Today McDonald’s said it’s closing all its restaurants in Russia because of Ukraine. Is that a good idea? If McDonald’s really wants to hurt the Russians it should open up more restaurants, hand out free artery-clogging fries and Big Macs, attack the Russians from the inside.
How I wrote it:
Russia’s invasion of Ukraine is a huge news story, so I didn’t think I could ignore it. At the same time, it’s a difficult story to write jokes about because large numbers of innocent people are dying and getting displaced. If an audience is thinking about those tragic facts, they won’t laugh.
To write jokes about a high-profile but upsetting topic, a useful technique is to steer clear of the most disturbing aspects of the topic. So if the topic is Russia invading Ukraine, a joke writer wouldn’t remind the audience of all the death and destruction.
Instead, the writer would focus on a secondary, less-upsetting aspect of the topic. In this case, I noticed that McDonald’s is closing all its restaurants in Russia.
Now I had a topic somewhat related to Russia’s invasion that I thought the audience would let me joke about. So I used my Punch Line Maker #1: Link two associations of the topic.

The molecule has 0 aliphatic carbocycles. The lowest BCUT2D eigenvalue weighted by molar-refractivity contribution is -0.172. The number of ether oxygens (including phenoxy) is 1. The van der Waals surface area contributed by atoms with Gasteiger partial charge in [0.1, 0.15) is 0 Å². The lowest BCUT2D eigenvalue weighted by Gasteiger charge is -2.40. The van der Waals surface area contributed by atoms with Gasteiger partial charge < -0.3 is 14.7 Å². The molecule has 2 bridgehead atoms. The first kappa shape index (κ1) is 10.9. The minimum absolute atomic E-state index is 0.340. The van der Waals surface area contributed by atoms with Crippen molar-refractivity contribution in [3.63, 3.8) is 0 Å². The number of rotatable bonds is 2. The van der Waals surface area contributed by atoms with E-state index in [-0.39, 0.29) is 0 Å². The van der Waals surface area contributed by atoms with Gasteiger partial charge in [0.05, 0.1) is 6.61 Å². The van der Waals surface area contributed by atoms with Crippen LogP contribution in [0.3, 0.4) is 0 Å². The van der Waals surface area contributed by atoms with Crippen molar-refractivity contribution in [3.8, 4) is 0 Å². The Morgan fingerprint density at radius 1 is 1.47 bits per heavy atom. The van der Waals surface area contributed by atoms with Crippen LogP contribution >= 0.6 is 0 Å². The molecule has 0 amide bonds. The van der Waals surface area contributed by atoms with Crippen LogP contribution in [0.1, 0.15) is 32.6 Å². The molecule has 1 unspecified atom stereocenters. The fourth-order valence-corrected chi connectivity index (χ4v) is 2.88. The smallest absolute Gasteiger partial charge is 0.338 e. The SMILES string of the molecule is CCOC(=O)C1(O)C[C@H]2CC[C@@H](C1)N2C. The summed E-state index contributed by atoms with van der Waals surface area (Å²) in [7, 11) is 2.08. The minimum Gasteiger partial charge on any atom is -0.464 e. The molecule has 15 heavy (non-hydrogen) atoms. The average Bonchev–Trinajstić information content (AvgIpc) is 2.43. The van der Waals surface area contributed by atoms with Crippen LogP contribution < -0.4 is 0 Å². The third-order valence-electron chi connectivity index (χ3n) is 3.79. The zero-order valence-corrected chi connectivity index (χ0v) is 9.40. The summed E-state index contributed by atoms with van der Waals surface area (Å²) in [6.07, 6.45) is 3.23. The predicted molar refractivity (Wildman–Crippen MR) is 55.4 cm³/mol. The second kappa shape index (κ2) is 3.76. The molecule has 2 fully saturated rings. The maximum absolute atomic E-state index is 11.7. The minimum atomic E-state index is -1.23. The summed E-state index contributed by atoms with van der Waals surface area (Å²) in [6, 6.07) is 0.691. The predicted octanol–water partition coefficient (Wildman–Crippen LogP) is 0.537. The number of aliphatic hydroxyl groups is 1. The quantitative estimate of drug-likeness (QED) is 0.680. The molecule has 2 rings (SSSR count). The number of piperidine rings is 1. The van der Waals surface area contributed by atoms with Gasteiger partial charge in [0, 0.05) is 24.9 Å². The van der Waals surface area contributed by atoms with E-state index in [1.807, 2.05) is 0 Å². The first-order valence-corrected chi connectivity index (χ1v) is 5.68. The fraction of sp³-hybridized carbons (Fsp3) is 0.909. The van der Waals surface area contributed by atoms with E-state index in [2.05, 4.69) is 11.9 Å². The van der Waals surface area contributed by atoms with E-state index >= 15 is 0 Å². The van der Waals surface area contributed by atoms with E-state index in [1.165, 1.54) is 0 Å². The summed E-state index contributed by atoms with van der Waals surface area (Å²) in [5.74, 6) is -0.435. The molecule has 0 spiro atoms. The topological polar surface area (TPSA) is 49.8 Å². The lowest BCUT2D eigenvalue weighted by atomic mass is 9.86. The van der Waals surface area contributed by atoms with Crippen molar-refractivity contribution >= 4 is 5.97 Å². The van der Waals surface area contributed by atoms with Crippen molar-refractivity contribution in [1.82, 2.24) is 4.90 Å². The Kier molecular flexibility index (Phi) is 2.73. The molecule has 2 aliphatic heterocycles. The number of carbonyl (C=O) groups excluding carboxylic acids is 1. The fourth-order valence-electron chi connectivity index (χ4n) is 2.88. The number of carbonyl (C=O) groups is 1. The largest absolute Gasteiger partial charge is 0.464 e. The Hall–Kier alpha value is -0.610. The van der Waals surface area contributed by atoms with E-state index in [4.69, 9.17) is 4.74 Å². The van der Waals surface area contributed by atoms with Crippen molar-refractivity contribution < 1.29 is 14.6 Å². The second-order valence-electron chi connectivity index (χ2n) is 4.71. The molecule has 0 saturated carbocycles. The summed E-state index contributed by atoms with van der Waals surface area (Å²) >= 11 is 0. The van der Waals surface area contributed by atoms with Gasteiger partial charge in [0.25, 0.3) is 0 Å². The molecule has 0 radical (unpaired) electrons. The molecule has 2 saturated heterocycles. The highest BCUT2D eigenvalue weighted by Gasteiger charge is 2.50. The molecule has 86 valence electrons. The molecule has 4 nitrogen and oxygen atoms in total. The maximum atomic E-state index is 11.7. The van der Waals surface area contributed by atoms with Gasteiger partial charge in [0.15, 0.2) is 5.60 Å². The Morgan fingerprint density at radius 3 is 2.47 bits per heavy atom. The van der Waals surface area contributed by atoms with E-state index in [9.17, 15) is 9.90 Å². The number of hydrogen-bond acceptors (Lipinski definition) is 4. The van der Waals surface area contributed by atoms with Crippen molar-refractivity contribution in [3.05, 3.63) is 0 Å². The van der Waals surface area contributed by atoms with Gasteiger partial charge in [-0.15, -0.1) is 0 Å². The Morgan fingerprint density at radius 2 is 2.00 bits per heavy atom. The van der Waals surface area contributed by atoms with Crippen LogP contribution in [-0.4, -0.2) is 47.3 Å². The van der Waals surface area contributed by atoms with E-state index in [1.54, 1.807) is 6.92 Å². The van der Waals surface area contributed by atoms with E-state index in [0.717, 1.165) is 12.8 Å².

One handle of the topic is “McDonald’s,” which I associate with “unhealthful food.” The other topic handle is “Russia,” which nowadays I associate with “needs to be attacked.” I linked those two associations in a punch line that suggests using McDonald’s food to attack the Russians.
In editing the joke I used my Joke Maximizer #9–Get specific. I did that by listing particular menu items instead of just writing “unhealthful food.”
And when I chose those menu items I employed my Joke Maximizer #7–Use stop consonants, alliteration, and assonance. “Hand out free artery-clogging fries and Big Macs” has nine stop consonants, a lot for only twelve syllables.